Reproducing research results can help accelerate the scientific progress. In the second half of this two-part episode, Tim Errington and Brian Nosek from the Center for Open Science share insights from their the Center’s replication of a high-profile anti-cancer treatment study. In the episode Tim also discusses how the preregistration of research proposals and registered reports can improve the our confidence in scientific findings.

Open Science and Replications (Part 2 of 2) – Tim Errington & Brian Nosek
Open Science and Replications (Part 2 of 2) – Tim Errington & Brian Nosek
Open Science and Replications (Part 2 of 2) – Tim Errington & Brian NosekOpen Science and Replications (Part 2 of 2) – Tim Errington & Brian Nosek
@rwatkins says:
Lastly Doug and I asked Tim to share his thoughts with us about what kinds of studies might most benefit from pre-registration and registered reports ... as well as what those benefits are.
@rwatkins says:
Given the "publish or perish" nature of academia, Doug and I were interested in the idea that a research project -- if approved through peer review as a registered report -- receives in-principle acceptance for publication regardless of its findings ... so long as it's carried out in accordance with it's pre-approved design. Tim elaborated on how this dynamic played out with the Center's replication.
@rwatkins says:
Like the original study, the Center's replication tested the efficacy of a particular anti-cancer treatment ... unlike the original study, they didn't obtain the same results. Since academic journals as a whole tend to be biased toward publishing results that *support* researchers' hypotheses, we were curious to learn from Tim about the Center's experience publishing their findings.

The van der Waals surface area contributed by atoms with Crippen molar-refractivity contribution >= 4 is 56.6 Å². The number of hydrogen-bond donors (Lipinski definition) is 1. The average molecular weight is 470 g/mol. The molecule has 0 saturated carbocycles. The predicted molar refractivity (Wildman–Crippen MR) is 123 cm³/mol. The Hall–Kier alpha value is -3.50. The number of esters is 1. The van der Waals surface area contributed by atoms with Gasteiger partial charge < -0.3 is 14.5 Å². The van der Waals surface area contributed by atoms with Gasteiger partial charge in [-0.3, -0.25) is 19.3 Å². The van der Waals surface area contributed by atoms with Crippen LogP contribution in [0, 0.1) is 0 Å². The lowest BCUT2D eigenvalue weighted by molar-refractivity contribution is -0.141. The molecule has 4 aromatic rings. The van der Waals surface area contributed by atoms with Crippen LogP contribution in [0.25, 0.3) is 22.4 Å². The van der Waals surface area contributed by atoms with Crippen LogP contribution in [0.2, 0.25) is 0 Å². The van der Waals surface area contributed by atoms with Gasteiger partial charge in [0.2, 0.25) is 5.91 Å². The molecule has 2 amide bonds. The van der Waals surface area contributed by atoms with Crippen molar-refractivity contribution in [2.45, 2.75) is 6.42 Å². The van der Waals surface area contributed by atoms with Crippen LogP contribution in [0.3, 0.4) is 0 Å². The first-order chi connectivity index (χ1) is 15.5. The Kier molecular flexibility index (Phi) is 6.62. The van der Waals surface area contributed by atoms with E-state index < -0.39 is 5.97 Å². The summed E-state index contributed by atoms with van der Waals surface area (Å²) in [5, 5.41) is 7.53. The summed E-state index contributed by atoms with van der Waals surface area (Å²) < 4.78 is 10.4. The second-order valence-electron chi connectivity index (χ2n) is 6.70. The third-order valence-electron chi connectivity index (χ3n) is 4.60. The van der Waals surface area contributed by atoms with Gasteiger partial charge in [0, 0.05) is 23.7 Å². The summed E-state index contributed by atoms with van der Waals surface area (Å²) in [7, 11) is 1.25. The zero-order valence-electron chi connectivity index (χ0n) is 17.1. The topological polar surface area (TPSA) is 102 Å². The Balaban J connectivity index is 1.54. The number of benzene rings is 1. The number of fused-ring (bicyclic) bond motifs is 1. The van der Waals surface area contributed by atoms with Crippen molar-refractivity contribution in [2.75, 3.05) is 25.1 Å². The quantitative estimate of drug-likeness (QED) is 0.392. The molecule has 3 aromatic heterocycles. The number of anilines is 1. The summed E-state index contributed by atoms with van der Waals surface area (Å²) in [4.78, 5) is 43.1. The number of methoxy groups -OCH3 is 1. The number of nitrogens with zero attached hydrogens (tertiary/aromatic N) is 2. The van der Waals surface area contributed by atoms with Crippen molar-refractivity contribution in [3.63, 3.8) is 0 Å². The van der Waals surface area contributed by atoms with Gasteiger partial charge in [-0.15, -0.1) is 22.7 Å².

@rwatkins says:
Replications might either lend credence to or call them into question a study's original findings. Because of this, those that first carried out the research sometimes see replications as a threat. The Center's, however, received a lot of cooperation from the group that published the original cancer treatment study. Doug and I wondered if this was typical in Tim's experience and, if not, what he thought helped facilitate the process.
@rwatkins says:
Though Brian had another meeting to attend to, Tim was able to stay with us for a while longer. Ryan and I were curious to learn how the Center went about selecting and getting started on the its first cancer replication project.
@rwatkins says:
Next, Brian talked with us about what the Cancer Biology Reproducibility Project hopes to contribute to science.
@rwatkins says:
Preregistration and registered reports increase the confidence that that the data collection methods and analyses that a researcher plans are the same as those are actually carried out. Tim explains next how each of these systems work ... as well as the added benefit that registered reports allow for improving a study's design before data collection begins.
@rwatkins says:
With so much research already having been done on the treatment of cancer, we wondered how Tim and Brian chose the specific studies that they'd seek to replicate. Here, Tim gives us his perspective.
@rwatkins says:
One of the Center for Open Science's newer undertakings is the Cancer Biology Reproducibility Project. Ryan and I began our conversation with Brian and Tim by asking how the idea for the project came about.
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Hosts / Producers

Doug Leigh & Ryan Watkins

How to Cite

Leigh, D., Watkins, R., Errington, T., & Nosek, B.. (2017, October 24). Parsing Science – Open Science and Replications (Part 2 of 2). figshare.

Music featured in the episode

What’s The Angle? and Dank Halloween by Shane Ivers

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